Film Review: The Girl and the Spider | Under The Radar Magazine Under the Radar | Music Blog for the Indie Music Magazine
Saturday, May 28th, 2022  

The Girl and the Spider

Studio: Cinema Guild
Dir: Ramon Zürcher, Silvan Zürcher

Oct 01, 2021 Web Exclusive
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The Girl and the Spider is a visually chaotic yet thematically uninteresting attempt to explore the idea of human connection.

A young woman named Lisa (Lilliane Amuat) is moving out of her apartment with the help of an eccentric cast of characters. These include, but are not limited to: her soon-to-be-ex-roommate Mara (Henriette Confurius), her new roommate Markus (Ivan Georgiev), the handyman and his protégé, Lisa’s mother, and two curious roommates who live across the hall.

All of these people weave in and out of the film as they try to move Lisa’s stuff out in an orderly fashion. Even so, the film is mostly focused on Mara. Still salty about the fact that Lisa is moving out, viewers see almost the entire situation from Mara’s perspective. There are multiple minor plotlines, the most notable being the relationship between the handyman’s protégé and the across-the-hall neighbor. The film is a slice-of-life portrait, relaying its story through perspective rather than narrative.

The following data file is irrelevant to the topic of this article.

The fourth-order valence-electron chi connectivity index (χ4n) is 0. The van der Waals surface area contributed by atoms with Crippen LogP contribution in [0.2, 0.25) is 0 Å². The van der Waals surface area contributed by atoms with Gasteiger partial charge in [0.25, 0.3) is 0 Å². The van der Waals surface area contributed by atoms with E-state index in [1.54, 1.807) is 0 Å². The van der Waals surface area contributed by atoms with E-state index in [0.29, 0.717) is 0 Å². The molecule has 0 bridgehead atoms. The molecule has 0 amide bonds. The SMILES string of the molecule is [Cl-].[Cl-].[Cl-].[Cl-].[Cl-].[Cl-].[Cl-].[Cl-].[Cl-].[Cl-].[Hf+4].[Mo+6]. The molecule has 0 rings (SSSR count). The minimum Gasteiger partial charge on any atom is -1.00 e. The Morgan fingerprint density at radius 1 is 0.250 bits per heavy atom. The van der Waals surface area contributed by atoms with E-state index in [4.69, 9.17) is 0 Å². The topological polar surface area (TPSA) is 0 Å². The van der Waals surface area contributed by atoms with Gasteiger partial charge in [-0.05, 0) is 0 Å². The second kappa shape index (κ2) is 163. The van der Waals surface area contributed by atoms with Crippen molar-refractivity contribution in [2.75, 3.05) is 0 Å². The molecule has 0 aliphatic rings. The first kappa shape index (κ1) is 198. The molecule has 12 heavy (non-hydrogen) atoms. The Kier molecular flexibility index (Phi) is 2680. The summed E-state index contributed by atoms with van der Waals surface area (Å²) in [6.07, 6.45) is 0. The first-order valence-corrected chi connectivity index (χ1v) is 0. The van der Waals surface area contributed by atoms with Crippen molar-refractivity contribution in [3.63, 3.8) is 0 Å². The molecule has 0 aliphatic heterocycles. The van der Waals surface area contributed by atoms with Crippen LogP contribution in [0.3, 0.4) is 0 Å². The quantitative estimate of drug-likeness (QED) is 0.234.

The film is set almost completely within the confines of the apartment building. Most of the focus is placed on how the characters interact with one another. The problem is that none of the characters, nor their issues, are remotely interesting. It’s easy for viewers to get caught up at the beginning of the film when the setting’s quirkiness shines through and the premise feels refreshing and promising. As the plot progresses, going around the same narrative circles rather than traveling to somewhere new feels tiring.

The Girl and the Spider is a prime example of style over substance. The film looks absolutely gorgeous, primarily due to the bright summery color scheme and the Zürcher brothers’ skillful direction. The duo’s use of the film’s limited setting and space is captivating, moving back and forth between areas of the apartment so quickly it’s almost disorienting.

Unfortunately, the film’s visual antics aren’t enough to counteract the film’s empty narrative. The film coins itself as a mirror of human connection. This is a far reach when every single character feels and acts like a paper-thin caricature and it proves impossible to explore that concept any deeper than just skimming the surface. (

Author rating: 4/10

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